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review 2018-01-20 20:43
Interesting avenue to explore but not the best writing.
Southern Food and Civil Rights: Feeding ... Southern Food and Civil Rights: Feeding the Revolution (American Palate) - Frederick Douglass Opie

The title made me curious about the role of Southern food in the fight for civil rights and what goes into the very basic necessity of feeding people protesting, marching and working for their rights or the rights of others. It was on display at the local library and so I picked it up on a whim. Author Opie takes us through a journey of the foods, eateries, recipes and more.

 

Beginning in the 1920's and ending with a look at the Occupy Wall Street movement, Opie takes the reader though what role food played (from what was included and what was not included) in protests, marches, etc. Issues that get covered include how they were prepared, what were some cultural influences, how meals were changed, and the mechanics of what it is like to feed and nourish hundreds, maybe thousands of people who come and go or those who stay for a long haul.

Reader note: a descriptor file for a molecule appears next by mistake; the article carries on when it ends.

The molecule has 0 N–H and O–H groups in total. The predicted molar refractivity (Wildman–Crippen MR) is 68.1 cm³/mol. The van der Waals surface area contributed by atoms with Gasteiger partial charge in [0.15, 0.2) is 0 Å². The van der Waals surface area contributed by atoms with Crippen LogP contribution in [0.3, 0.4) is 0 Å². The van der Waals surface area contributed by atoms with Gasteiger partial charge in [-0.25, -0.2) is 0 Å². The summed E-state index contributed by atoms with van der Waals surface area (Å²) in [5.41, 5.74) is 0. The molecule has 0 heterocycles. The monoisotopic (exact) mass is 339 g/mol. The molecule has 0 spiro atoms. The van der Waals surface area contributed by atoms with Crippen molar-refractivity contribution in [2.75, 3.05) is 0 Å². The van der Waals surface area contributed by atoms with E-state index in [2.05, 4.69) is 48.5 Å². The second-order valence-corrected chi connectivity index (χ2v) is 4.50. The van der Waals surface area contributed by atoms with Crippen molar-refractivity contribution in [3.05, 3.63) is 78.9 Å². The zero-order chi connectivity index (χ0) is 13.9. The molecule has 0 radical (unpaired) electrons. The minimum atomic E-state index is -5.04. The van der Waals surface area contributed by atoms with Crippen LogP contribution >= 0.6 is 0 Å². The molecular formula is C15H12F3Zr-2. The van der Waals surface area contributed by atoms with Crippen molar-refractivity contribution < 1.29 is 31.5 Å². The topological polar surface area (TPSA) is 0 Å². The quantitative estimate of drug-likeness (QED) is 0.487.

The concept was interesting but I felt it didn't quite encompass the title. It felt pretty disjointed with not even the food necessarily linking the various movements. It seemed like someone with better knowledge of the histories of various marches, protests, movements, etc. all might have gotten more out of the text. And it definitely seemed odd to end with OWS, although Opie does discuss the issues of perception/media coverage and how few black people the author sees during his observations. Bits like this were really interesting but they tended to be few and far in between and quite frankly it was a slog getting through the author's writing.